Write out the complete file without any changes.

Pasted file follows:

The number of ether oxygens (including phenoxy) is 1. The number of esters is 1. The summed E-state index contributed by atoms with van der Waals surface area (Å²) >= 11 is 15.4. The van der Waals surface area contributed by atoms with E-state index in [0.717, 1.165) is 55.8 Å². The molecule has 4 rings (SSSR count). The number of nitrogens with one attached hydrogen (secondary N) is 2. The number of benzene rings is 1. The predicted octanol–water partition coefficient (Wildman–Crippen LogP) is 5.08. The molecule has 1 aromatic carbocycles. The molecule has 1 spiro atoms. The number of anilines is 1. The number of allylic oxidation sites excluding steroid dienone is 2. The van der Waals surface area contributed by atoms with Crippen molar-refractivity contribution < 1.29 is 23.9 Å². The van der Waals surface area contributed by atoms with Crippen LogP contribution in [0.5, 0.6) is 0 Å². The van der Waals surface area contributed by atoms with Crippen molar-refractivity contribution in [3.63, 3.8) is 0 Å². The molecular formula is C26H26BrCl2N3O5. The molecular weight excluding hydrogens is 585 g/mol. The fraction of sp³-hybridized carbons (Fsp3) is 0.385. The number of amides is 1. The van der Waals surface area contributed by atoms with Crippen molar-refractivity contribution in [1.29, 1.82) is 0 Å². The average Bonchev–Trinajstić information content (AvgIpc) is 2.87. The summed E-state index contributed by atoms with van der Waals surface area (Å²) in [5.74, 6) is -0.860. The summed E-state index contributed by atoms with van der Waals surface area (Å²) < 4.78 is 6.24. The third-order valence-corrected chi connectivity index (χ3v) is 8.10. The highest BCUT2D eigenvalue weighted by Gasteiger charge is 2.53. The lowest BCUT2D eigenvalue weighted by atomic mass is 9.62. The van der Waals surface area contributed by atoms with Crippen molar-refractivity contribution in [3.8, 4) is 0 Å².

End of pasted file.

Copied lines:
The number of ether oxygens (including phenoxy) is 1. The number of esters is 1. The summed E-state index contributed by atoms with van der Waals surface area (Å²) >= 11 is 15.4. The van der Waals surface area contributed by atoms with E-state index in [0.717, 1.165) is 55.8 Å². The molecule has 4 rings (SSSR count). The number of nitrogens with one attached hydrogen (secondary N) is 2. The number of benzene rings is 1. The predicted octanol–water partition coefficient (Wildman–Crippen LogP) is 5.08. The molecule has 1 aromatic carbocycles. The molecule has 1 spiro atoms. The number of anilines is 1. The number of allylic oxidation sites excluding steroid dienone is 2. The van der Waals surface area contributed by atoms with Crippen molar-refractivity contribution < 1.29 is 23.9 Å². The van der Waals surface area contributed by atoms with Crippen LogP contribution in [0.5, 0.6) is 0 Å². The van der Waals surface area contributed by atoms with Crippen molar-refractivity contribution in [3.63, 3.8) is 0 Å². The molecular formula is C26H26BrCl2N3O5. The molecular weight excluding hydrogens is 585 g/mol. The fraction of sp³-hybridized carbons (Fsp3) is 0.385. The number of amides is 1. The van der Waals surface area contributed by atoms with Crippen molar-refractivity contribution in [1.29, 1.82) is 0 Å². The average Bonchev–Trinajstić information content (AvgIpc) is 2.87. The summed E-state index contributed by atoms with van der Waals surface area (Å²) in [5.74, 6) is -0.860. The summed E-state index contributed by atoms with van der Waals surface area (Å²) < 4.78 is 6.24. The third-order valence-corrected chi connectivity index (χ3v) is 8.10. The highest BCUT2D eigenvalue weighted by Gasteiger charge is 2.53. The lowest BCUT2D eigenvalue weighted by atomic mass is 9.62. The van der Waals surface area contributed by atoms with Crippen molar-refractivity contribution in [3.8, 4) is 0 Å².